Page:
This is the no holds barred account of what happened by John Murphy. It tells the story of the company and also of the sector, of the successes and also of the disasters and the lessons that he was able to learn from them. Including a disastrous merger between two massive concerns that ultimately lead him to hit upon the idea of striking out on his own and so Interbrand came into being.

The book is an interesting insight into the highs and lows of Interbrand and how a chance meeting with a rival caused him to realise that bad figures in 1990 were not just a blip but a major recession and caused him to take harsh but necessary business decisions that not only saved the company at a time when some others went to the wall, but enabled it to have record successive years.

This book is required reading for businessmen and businesswomen, for brand experts, marketing gurus and those in the advertising industry.

It is published by The Book Guild at £11.99 and can be bought here

Joseph, 1917

Joseph, 1917 tells the story of an ordinary man of his time. He did not want to go to war, but he went to war, all the same.

Joseph's fate ended, sadly, as did many others of his generation, in the confusion, noise and horror of the Western Front during what was then called The Great War.

His story, attests author David Hewitt, is "very much a 'secret history' the history of many ordinary men who fought and died during that terrible conflict.

Not the story of conscientious objectors, or of those garlanded with battle honours, or executed at dawn as deserters, but of the countless other men who fought and often tragically died.

It is revealed that the fate of Joseph was decided by a special tribunal, which resulted in him being sent off to fight and to die.

It touches upon why he, like so many others, signed up for military service and why he then subsequently attempted to put off the day when he would actually be sent off to fight in the Great War.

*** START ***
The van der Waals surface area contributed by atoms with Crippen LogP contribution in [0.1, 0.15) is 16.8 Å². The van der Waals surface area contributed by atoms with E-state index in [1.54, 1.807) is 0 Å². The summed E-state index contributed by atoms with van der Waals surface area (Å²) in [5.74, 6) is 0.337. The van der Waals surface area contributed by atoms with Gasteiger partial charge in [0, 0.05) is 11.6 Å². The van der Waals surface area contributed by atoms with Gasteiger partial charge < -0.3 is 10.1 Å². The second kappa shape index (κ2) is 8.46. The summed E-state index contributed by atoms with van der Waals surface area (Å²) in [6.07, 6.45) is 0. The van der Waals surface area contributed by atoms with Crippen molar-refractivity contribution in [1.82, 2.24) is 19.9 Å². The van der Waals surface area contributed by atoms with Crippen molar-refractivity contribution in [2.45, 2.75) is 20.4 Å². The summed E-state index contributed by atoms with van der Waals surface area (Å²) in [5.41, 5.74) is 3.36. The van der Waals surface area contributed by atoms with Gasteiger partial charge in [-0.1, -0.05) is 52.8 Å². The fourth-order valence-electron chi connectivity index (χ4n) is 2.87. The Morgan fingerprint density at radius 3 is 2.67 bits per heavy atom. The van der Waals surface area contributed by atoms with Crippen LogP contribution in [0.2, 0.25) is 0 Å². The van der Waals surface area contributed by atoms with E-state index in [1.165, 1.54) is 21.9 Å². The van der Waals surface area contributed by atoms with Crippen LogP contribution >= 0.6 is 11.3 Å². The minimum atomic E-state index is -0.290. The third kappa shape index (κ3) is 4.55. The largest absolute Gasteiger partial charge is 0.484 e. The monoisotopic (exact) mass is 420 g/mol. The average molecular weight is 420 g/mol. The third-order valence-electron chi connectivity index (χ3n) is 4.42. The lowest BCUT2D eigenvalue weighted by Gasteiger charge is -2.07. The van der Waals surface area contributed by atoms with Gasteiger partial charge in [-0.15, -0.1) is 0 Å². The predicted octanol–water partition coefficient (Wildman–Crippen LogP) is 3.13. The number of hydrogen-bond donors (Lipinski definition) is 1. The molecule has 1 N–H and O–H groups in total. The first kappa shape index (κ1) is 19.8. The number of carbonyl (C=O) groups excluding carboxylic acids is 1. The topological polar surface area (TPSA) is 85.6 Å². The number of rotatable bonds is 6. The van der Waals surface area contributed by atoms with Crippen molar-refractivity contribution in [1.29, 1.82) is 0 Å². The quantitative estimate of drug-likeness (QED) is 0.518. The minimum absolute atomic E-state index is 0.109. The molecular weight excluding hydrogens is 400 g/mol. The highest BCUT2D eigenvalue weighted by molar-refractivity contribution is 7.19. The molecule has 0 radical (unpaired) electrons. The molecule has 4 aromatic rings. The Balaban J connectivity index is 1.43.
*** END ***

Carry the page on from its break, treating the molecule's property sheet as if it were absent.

It tells of his appearances at a local tribunal and a more distant tribunal, of the clashes between the tribunals,  and of his ultimate fate.

The author draws on tribunal records and colourful contemporary newspaper reports to create a compelling and, at time, difficult story.

Anyone who wants to learn about the real history of the Great War should buy this book, which is published by Matador at £8.99. You can purchase it here

Fearless Leadership

How can a manager really manage? How can he or she be a real leader?

If they take the time to purchase and read Fearless Leadership by leadership and business expert Richard M. Varey, they will be able to find out.

In his new book Richard (his company, Fearless Leadership delivers training and leadership consultancy services) shows managers and leaders how they can improve their leadership skills and their effectiveness in no matter what workplace they operate.

He can draw on over a decade of research and practical work and he has nurtured and cultivated "The Fearless Approach" model.

He argues that leaders should create a fear-free workplace culture as this will allow individuals within the company and the organisation to flourish. 

Gone are the old models of "leadership" which were often bullying dressed up in psychobabble.

Because as Richard points out: "Throughout my early years of leadership I found that 'being nice worked'; that a positive approach raised the capacity of others to do better."

His experiences provided the basis for his book.

He also draws upon his long experiences as working as a teacher, sometimes finding himself facing volatile situations within the changing field of education and of working in underperforming schools and turning them around.

The books draws upon a number of different sources, such as neuro-psychology, evolutionary biology and actual practical examples from cases studies of successful businesses and successful leaders, plus anecdotal evidence from a variety of sources such as the armed forces and the world of sports.

Although the book is very carefully researched and cites sources where appropriate, it is not a dry as dust boring academic work. It is written by a real person for real people. It's a book for us ordinary folk who want to do better at work and who want to ensure our businesses not only survive but that they thrive.